publications about A New Tax System.
The publications were: The New Tax System – Working for Small Business; The New
Tax System – GST how it works; A New Tax System – Overview; and, A New Tax
AusInfo provided information to the ANAO indicating
that copyright requests normally take up to two weeks to process. In this case,
approval for the use of copyright was granted to the Liberal and National
parties the following day, on 1 September
The Auditor-General noted that the essential criterion
for assessing requests to grant Commonwealth copyright is whether the material
requested will be used for an appropriate and/or commercial use. As an election
campaign is not a commercial use, AusInfo decided that the licence arrangement
with normal copyright conditions could be used. According to the ANAO:
[t]he licensing of Commonwealth copyright for party-political
purposes during an election period is an issue beyond the capacity of the broad
criteria for assessment normally used for assessing requests for Commonwealth
copyright ... The current guidelines therefore allow material developed at
significant expense to the taxpayer to be used for party-political purposes
during an election period.
In his evidence to the Committee, however, the Special
Minister of State, Senator the Hon. Eric Abetz,
rejected the suggestion that any of his government's advertising campaigns have
been designed or used for political purposes. Indeed, he disputed both main
lines of argument employed by the critics of the government's advertising
practice. He disagreed that:
the content and style of certain advertisements
indicates that they have a primarily political purpose; and
the 'spikes' in expenditure are related in any
way to the timing of elections.
On the first point, Senator Abetz
said that the suggestion that any government advertising has a primarily
partisan political purpose is 'without any foundation':
Under the Howard Government, information campaigns are not for
party political purposes and to conflate the two is, at best, misleading and,
at worst, a slander on the name of those fine public servants who oversee the
entire process of information campaigns. There is no competition between the
two forms of advertising – they are entirely separate and do not cross into
each other's territory.
He complained that despite the claims made in some
submissions that some of the government's advertising had a primarily political
purpose, 'nobody has been able to come up with a definition of what might or
might not be party political'.
On the second point, Senator Abetz
argued that the spikes in expenditure on government advertising are related to
the timing of the budget cycle, not the timing of elections. He said:
Since 1996, Budgets take place in May and Federal Elections have
all taken place in the second half of the year ... Given the confidential nature
of Budget planning, policy proposals cannot be sent out for development by
advertising agencies before their release on Budget night. The announcement is
made in May, but Ministerial approval, research, development of a campaign and
finally MCGC approval may take several weeks or even months. Thus it is not
surprising to find that many Government campaigns take place in mid-to-late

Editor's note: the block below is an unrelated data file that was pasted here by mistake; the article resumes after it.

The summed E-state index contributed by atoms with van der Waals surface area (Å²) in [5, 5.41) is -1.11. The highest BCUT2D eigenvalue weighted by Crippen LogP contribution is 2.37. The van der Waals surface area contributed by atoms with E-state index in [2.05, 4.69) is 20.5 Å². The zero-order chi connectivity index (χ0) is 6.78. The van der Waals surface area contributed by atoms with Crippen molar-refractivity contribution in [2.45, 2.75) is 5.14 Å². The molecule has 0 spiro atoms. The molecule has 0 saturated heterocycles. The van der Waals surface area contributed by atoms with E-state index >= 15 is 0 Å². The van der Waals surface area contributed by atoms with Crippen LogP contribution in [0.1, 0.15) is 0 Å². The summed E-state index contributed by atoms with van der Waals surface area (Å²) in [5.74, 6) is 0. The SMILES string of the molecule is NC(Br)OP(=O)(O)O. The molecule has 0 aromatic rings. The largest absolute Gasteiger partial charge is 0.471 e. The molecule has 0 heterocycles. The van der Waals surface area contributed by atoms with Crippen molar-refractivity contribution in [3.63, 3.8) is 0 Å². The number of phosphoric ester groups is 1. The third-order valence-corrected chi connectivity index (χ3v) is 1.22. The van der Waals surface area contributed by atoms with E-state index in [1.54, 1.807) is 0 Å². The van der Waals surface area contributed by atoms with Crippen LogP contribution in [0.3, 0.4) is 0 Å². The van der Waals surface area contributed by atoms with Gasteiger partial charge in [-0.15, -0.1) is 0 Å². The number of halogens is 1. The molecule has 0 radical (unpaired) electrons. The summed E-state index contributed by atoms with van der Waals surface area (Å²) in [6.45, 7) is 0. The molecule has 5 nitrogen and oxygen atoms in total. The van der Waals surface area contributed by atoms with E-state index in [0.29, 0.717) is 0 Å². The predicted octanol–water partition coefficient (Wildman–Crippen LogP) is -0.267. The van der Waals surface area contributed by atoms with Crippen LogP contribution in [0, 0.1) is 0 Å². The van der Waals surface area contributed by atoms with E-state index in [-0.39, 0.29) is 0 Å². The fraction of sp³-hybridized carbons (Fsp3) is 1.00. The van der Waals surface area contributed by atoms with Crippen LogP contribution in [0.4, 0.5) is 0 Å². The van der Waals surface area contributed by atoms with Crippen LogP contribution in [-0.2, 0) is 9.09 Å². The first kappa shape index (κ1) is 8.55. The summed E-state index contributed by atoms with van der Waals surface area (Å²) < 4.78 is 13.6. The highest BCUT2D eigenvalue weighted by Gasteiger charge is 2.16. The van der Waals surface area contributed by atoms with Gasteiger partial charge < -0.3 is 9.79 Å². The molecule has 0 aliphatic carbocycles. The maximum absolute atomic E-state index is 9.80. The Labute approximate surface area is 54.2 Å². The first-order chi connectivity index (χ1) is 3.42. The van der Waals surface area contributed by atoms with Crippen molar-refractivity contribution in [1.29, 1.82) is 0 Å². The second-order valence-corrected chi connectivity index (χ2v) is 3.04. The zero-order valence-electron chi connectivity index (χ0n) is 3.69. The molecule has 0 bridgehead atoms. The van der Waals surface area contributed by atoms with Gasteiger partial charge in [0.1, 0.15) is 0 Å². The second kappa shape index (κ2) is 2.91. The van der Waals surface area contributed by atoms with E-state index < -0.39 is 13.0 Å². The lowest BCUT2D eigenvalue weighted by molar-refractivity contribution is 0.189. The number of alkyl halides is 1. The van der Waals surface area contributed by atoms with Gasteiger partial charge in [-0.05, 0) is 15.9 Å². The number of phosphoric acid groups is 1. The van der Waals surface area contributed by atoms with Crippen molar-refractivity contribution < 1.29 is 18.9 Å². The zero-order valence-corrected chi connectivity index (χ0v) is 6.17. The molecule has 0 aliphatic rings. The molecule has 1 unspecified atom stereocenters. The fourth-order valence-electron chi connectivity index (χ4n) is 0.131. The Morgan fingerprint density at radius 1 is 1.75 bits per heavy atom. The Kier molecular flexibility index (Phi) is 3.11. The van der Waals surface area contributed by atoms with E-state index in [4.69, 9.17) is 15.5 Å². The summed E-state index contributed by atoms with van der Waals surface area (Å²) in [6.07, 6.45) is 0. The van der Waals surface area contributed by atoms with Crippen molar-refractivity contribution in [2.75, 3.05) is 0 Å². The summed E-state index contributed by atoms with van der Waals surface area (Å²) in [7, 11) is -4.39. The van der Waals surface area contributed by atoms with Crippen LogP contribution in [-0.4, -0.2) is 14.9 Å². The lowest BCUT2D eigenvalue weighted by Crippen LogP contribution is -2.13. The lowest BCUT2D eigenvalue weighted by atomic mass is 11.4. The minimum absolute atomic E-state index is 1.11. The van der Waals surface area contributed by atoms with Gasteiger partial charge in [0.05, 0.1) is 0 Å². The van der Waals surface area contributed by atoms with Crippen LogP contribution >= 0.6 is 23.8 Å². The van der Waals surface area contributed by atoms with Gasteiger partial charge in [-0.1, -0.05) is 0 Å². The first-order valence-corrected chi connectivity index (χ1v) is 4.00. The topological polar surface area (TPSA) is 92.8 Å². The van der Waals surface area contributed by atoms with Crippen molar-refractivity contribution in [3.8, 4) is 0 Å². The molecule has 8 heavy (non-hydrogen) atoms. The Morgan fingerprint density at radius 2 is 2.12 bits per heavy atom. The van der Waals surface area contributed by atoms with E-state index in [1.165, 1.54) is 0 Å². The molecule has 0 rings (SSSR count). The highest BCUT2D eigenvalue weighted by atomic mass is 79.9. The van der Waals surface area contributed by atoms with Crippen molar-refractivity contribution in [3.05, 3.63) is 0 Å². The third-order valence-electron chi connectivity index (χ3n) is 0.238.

year, but rather it is the expected outcome of the
policy-development-production-release timeline ... For that reason, those who
seek to read something sinister into the timing of campaigns in the last 6
months before an Election are pre-supposing a level of cynicism and
co-ordination that simply does not exist.
The plausibility of this argument is undermined by the
fact that the supposed 'post-Budget' spikes in government advertising
expenditure are occurring on a three-year cycle. In other words, it is only
after every third Budget that there is a spike in advertising expenditure and
these spikes, coincidentally enough, just happen to fall in federal election
The Committee has considered what threshold questions
would need to be satisfied in order to justify the considerable expenditure of
public funds on these activities. These threshold questions concern matters
such as the identified need within the community for the relevant information,
the most cost efficient and effective way of communicating with the target
audience, and the consideration of alternative methods of communication such as
media releases, green papers, letters to affected householders, and so on.
The Committee notes that these questions seem to be
considered, in the first instance, within the government departments and
agencies that have carriage of particular advertising campaigns. Reasoned
justifications of the need for or evaluation of the effectiveness of government
advertising campaigns are not routinely available on the public record.
On the basis of the information that is in the public
domain, therefore, the Committee is unable to satisfy itself that departments
adequately considered the threshold questions identified in every case. Further,
as will be discussed in the following chapter, the Committee is not satisfied
that the system for appropriating funds for government advertising provides any
restraint on government spending in this area.
By contrast, the Committee notes that the new
guidelines for government advertising adopted by the Canadian Government require the full public disclosure
of the reasons for particular campaigns, the target audience, the campaign
objectives and evaluation, and full disclosure of the campaign costs. They also include a commitment by
the Canadian government to reduce
spending on government advertising.
The Committee will return to these matters in Chapter 7, when it considers
possible reforms to the accountability framework for government advertising in